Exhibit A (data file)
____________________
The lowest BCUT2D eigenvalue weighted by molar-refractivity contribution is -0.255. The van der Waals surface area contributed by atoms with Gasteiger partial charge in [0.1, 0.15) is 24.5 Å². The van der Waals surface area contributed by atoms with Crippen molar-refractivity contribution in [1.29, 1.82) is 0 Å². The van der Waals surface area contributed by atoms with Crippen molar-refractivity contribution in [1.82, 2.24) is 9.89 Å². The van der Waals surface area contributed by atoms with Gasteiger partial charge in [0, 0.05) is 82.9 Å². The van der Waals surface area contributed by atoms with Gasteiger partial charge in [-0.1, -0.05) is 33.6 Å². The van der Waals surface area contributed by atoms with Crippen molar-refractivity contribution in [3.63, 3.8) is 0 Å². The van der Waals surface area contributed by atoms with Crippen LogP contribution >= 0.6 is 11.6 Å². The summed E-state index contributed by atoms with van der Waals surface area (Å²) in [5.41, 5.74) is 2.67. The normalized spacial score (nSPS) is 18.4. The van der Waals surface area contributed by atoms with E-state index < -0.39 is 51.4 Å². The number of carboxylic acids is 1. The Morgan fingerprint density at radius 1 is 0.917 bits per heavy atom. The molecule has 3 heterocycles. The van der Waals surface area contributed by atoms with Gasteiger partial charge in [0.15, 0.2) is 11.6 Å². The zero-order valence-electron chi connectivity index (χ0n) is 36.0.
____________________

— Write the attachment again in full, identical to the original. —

The lowest BCUT2D eigenvalue weighted by molar-refractivity contribution is -0.255. The van der Waals surface area contributed by atoms with Gasteiger partial charge in [0.1, 0.15) is 24.5 Å². The van der Waals surface area contributed by atoms with Crippen molar-refractivity contribution in [1.29, 1.82) is 0 Å². The van der Waals surface area contributed by atoms with Crippen molar-refractivity contribution in [1.82, 2.24) is 9.89 Å². The van der Waals surface area contributed by atoms with Gasteiger partial charge in [0, 0.05) is 82.9 Å². The van der Waals surface area contributed by atoms with Gasteiger partial charge in [-0.1, -0.05) is 33.6 Å². The van der Waals surface area contributed by atoms with Crippen molar-refractivity contribution in [3.63, 3.8) is 0 Å². The van der Waals surface area contributed by atoms with Crippen LogP contribution >= 0.6 is 11.6 Å². The summed E-state index contributed by atoms with van der Waals surface area (Å²) in [5.41, 5.74) is 2.67. The normalized spacial score (nSPS) is 18.4. The van der Waals surface area contributed by atoms with E-state index < -0.39 is 51.4 Å². The number of carboxylic acids is 1. The Morgan fingerprint density at radius 1 is 0.917 bits per heavy atom. The molecule has 3 heterocycles. The van der Waals surface area contributed by atoms with Gasteiger partial charge in [0.15, 0.2) is 11.6 Å². The zero-order valence-electron chi connectivity index (χ0n) is 36.0.